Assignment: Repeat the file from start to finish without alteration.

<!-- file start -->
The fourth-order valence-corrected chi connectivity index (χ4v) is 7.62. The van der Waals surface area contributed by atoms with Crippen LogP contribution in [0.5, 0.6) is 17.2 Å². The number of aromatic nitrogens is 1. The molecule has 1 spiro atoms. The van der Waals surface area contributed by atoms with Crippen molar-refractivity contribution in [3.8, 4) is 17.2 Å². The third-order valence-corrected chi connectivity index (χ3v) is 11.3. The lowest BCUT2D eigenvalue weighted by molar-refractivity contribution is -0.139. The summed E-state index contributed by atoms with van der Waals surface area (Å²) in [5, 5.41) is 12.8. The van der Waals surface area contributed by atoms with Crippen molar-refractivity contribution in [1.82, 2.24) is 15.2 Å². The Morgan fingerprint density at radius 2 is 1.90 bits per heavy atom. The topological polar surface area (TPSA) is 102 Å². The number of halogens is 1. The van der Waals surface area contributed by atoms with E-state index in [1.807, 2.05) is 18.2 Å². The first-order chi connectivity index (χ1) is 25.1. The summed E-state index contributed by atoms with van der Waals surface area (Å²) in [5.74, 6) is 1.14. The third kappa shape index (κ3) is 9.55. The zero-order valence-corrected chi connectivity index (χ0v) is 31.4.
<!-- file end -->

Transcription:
The fourth-order valence-corrected chi connectivity index (χ4v) is 7.62. The van der Waals surface area contributed by atoms with Crippen LogP contribution in [0.5, 0.6) is 17.2 Å². The number of aromatic nitrogens is 1. The molecule has 1 spiro atoms. The van der Waals surface area contributed by atoms with Crippen molar-refractivity contribution in [3.8, 4) is 17.2 Å². The third-order valence-corrected chi connectivity index (χ3v) is 11.3. The lowest BCUT2D eigenvalue weighted by molar-refractivity contribution is -0.139. The summed E-state index contributed by atoms with van der Waals surface area (Å²) in [5, 5.41) is 12.8. The van der Waals surface area contributed by atoms with Crippen molar-refractivity contribution in [1.82, 2.24) is 15.2 Å². The Morgan fingerprint density at radius 2 is 1.90 bits per heavy atom. The topological polar surface area (TPSA) is 102 Å². The number of halogens is 1. The van der Waals surface area contributed by atoms with E-state index in [1.807, 2.05) is 18.2 Å². The first-order chi connectivity index (χ1) is 25.1. The summed E-state index contributed by atoms with van der Waals surface area (Å²) in [5.74, 6) is 1.14. The third kappa shape index (κ3) is 9.55. The zero-order valence-corrected chi connectivity index (χ0v) is 31.4.